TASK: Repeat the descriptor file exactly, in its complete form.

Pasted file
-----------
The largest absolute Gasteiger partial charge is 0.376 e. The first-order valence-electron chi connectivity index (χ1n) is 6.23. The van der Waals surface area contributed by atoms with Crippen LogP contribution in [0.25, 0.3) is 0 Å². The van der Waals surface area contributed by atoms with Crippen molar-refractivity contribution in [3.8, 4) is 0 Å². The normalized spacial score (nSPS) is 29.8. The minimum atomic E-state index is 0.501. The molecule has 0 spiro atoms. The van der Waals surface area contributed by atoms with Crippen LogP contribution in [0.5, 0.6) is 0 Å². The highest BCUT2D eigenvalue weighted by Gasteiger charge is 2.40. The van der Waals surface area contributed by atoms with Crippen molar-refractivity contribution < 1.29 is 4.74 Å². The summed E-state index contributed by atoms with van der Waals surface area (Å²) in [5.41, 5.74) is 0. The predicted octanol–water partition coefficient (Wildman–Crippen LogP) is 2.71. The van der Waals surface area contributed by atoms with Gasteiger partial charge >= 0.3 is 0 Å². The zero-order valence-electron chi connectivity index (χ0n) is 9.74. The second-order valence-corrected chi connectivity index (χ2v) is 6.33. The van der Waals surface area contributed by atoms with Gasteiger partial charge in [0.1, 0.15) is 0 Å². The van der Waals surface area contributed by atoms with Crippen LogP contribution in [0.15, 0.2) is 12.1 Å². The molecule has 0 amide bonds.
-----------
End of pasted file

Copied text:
The largest absolute Gasteiger partial charge is 0.376 e. The first-order valence-electron chi connectivity index (χ1n) is 6.23. The van der Waals surface area contributed by atoms with Crippen LogP contribution in [0.25, 0.3) is 0 Å². The van der Waals surface area contributed by atoms with Crippen molar-refractivity contribution in [3.8, 4) is 0 Å². The normalized spacial score (nSPS) is 29.8. The minimum atomic E-state index is 0.501. The molecule has 0 spiro atoms. The van der Waals surface area contributed by atoms with Crippen LogP contribution in [0.5, 0.6) is 0 Å². The highest BCUT2D eigenvalue weighted by Gasteiger charge is 2.40. The van der Waals surface area contributed by atoms with Crippen molar-refractivity contribution < 1.29 is 4.74 Å². The summed E-state index contributed by atoms with van der Waals surface area (Å²) in [5.41, 5.74) is 0. The predicted octanol–water partition coefficient (Wildman–Crippen LogP) is 2.71. The van der Waals surface area contributed by atoms with Gasteiger partial charge >= 0.3 is 0 Å². The zero-order valence-electron chi connectivity index (χ0n) is 9.74. The second-order valence-corrected chi connectivity index (χ2v) is 6.33. The van der Waals surface area contributed by atoms with Gasteiger partial charge in [0.1, 0.15) is 0 Å². The van der Waals surface area contributed by atoms with Crippen LogP contribution in [0.15, 0.2) is 12.1 Å². The molecule has 0 amide bonds.